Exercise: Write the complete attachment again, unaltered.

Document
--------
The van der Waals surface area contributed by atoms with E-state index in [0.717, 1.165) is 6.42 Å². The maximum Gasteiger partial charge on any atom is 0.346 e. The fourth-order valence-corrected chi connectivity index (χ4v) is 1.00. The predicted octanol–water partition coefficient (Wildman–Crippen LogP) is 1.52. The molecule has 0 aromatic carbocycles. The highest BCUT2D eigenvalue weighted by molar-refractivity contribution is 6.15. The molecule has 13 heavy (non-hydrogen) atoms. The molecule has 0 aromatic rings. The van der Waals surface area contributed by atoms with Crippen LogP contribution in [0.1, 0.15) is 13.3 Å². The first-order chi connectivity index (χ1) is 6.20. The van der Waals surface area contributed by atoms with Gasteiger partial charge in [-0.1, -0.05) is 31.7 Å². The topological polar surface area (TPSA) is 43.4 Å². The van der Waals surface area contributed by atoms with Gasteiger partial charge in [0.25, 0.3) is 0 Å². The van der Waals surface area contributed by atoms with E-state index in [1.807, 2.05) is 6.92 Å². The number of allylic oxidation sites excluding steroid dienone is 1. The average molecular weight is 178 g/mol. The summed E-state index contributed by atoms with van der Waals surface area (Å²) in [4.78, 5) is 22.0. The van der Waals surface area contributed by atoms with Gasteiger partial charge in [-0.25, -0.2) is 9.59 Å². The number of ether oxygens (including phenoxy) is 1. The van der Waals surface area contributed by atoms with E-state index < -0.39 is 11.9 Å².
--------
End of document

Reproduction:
The van der Waals surface area contributed by atoms with E-state index in [0.717, 1.165) is 6.42 Å². The maximum Gasteiger partial charge on any atom is 0.346 e. The fourth-order valence-corrected chi connectivity index (χ4v) is 1.00. The predicted octanol–water partition coefficient (Wildman–Crippen LogP) is 1.52. The molecule has 0 aromatic carbocycles. The highest BCUT2D eigenvalue weighted by molar-refractivity contribution is 6.15. The molecule has 13 heavy (non-hydrogen) atoms. The molecule has 0 aromatic rings. The van der Waals surface area contributed by atoms with Crippen LogP contribution in [0.1, 0.15) is 13.3 Å². The first-order chi connectivity index (χ1) is 6.20. The van der Waals surface area contributed by atoms with Gasteiger partial charge in [-0.1, -0.05) is 31.7 Å². The topological polar surface area (TPSA) is 43.4 Å². The van der Waals surface area contributed by atoms with Gasteiger partial charge in [0.25, 0.3) is 0 Å². The van der Waals surface area contributed by atoms with E-state index in [1.807, 2.05) is 6.92 Å². The number of allylic oxidation sites excluding steroid dienone is 1. The average molecular weight is 178 g/mol. The summed E-state index contributed by atoms with van der Waals surface area (Å²) in [4.78, 5) is 22.0. The van der Waals surface area contributed by atoms with Gasteiger partial charge in [-0.25, -0.2) is 9.59 Å². The number of ether oxygens (including phenoxy) is 1. The van der Waals surface area contributed by atoms with E-state index < -0.39 is 11.9 Å².